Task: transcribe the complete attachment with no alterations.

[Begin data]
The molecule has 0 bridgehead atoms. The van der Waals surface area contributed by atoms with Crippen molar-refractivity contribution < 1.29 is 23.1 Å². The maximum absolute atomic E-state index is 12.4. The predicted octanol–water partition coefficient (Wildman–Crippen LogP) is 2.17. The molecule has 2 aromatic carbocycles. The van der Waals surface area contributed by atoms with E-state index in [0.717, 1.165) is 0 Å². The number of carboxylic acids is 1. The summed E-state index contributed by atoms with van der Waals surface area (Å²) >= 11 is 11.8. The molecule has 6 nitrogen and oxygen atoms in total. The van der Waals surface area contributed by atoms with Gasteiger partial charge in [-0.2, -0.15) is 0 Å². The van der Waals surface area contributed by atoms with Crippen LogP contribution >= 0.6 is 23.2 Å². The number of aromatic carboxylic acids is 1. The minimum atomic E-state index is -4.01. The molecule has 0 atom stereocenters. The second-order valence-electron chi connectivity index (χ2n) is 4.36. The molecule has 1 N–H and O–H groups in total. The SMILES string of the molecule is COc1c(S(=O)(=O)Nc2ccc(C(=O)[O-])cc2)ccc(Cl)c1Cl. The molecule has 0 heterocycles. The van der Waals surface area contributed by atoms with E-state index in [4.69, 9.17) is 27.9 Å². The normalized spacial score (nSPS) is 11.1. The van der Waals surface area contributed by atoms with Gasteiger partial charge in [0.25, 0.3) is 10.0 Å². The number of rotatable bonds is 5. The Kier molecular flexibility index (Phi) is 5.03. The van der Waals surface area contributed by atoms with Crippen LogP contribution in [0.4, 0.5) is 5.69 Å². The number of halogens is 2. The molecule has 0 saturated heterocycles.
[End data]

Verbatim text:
The molecule has 0 bridgehead atoms. The van der Waals surface area contributed by atoms with Crippen molar-refractivity contribution < 1.29 is 23.1 Å². The maximum absolute atomic E-state index is 12.4. The predicted octanol–water partition coefficient (Wildman–Crippen LogP) is 2.17. The molecule has 2 aromatic carbocycles. The van der Waals surface area contributed by atoms with E-state index in [0.717, 1.165) is 0 Å². The number of carboxylic acids is 1. The summed E-state index contributed by atoms with van der Waals surface area (Å²) >= 11 is 11.8. The molecule has 6 nitrogen and oxygen atoms in total. The van der Waals surface area contributed by atoms with Gasteiger partial charge in [-0.2, -0.15) is 0 Å². The van der Waals surface area contributed by atoms with Crippen LogP contribution >= 0.6 is 23.2 Å². The number of aromatic carboxylic acids is 1. The minimum atomic E-state index is -4.01. The molecule has 0 atom stereocenters. The second-order valence-electron chi connectivity index (χ2n) is 4.36. The molecule has 1 N–H and O–H groups in total. The SMILES string of the molecule is COc1c(S(=O)(=O)Nc2ccc(C(=O)[O-])cc2)ccc(Cl)c1Cl. The molecule has 0 heterocycles. The van der Waals surface area contributed by atoms with E-state index in [4.69, 9.17) is 27.9 Å². The normalized spacial score (nSPS) is 11.1. The van der Waals surface area contributed by atoms with Gasteiger partial charge in [0.25, 0.3) is 10.0 Å². The number of rotatable bonds is 5. The Kier molecular flexibility index (Phi) is 5.03. The van der Waals surface area contributed by atoms with Crippen LogP contribution in [0.4, 0.5) is 5.69 Å². The number of halogens is 2. The molecule has 0 saturated heterocycles.